On Jan. 22, senior management at Tyco International made a startling announcement. In a corporate press release, Tyco executives let it be known that they intend to dramatically alter the structure of the corporation. At the heart of that restructuring: breaking up the company’s four operating units into separate businesses, then spinning those businesses off as standalone, publicly traded companies.

In explaining the plan, Tyco CEO L. Dennis Kozlowski seemed to trumpet the virtues of pure-play companies over conglomerates. “Over the past decade, Tyco’s share price has increased ten-fold as we have used Tyco’s size, access to capital and operating philosophy to build world-class businesses,” he noted. “These businesses have now developed to a size and stage where they can thrive on their own and perhaps be even more agile than Tyco.”


Kozlowski’s explanation would have made sense, too, if Tyco hadn’t spent the better part of the Nineties eagerly cobbling together an empire. In fact, it wasn’t all that long ago that the Bermuda-based Tyco was being billed as the next General Electric. From 1993 to 2001, the company shelled out a jaw-dropping $64 billion on 200 acquisitions — a buying spree not seen since the days of John D. Rockefeller, Commodore Vanderbilt, and other men with tall hats. Tyco’s long string of purchases covered a wide spectrum of businesses — from syringe makers to security systems specialists.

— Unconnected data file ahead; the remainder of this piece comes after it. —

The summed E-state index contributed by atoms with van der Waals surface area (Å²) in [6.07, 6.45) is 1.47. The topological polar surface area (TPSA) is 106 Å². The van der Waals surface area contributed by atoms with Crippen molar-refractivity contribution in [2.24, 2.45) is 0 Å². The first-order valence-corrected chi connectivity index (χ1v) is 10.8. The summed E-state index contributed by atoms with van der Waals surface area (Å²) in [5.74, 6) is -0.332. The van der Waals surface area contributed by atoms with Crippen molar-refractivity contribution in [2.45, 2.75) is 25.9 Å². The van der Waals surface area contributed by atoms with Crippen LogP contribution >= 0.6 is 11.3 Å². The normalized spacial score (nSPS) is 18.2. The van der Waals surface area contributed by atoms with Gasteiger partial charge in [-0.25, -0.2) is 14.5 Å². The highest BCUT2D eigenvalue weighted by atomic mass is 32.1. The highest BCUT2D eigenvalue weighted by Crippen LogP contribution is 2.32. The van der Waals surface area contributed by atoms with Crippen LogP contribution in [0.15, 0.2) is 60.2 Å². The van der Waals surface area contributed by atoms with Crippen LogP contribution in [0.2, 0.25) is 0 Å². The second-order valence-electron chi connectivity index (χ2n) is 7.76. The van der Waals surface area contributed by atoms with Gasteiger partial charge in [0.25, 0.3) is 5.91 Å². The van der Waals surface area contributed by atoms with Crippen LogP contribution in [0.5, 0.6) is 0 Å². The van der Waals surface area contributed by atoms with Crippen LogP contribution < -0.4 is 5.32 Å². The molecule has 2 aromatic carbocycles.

Not surprisingly, Tyco management’s plan to dismantle the $36-billion-in-revenues conglomerate left many investors and analysts flummoxed. “This drastic change from Tyco is very strange,” says Tom Burnett, president of Merger Insight, an affiliate of Wall Street Access. “Tyco management held an analyst meeting only a few months ago when it was extolling the virtues of the combined, diversified enterprise. Now it is completely trashing that concept.”

In turn, some Tyco watchers are now trashing the company’s explanation as to why it’s breaking up its empire. These observers claim Tyco’s seismic shift in strategy is more about bookkeeping than agility. They assert that rising investor concerns over financial reporting has made it tough for any acquisitive corporation to wring double-digit earnings growth from aggressive purchase accounting. Says Albert Meyer, a short seller at investment research firm Tice Associates: “Tyco management ran out of help from their accountants.”

Swell Cookie Jars

They ran into some bad luck, that’s for sure. The downturn in the U.S. economy — and the cash crunch it triggered — put a spanner into the works of many deal-making companies. The tightening of the commercial paper marker, for instance, has made it difficult for many corporations to raise short-term capital.

What’s more, the unexpected demise of Enron Corp. late last year triggered a national outcry over corporate accounting practices. Many observers insist that aggressive corporate bookkeeping — often rewarded by investors in the go-go days of the late Nineties — no longer plays in the post-Enron era. “The days of pushing the envelope are over,” says Meyer. “Tyco realized that it just wasn’t going to be able to make its numbers without some massaging.”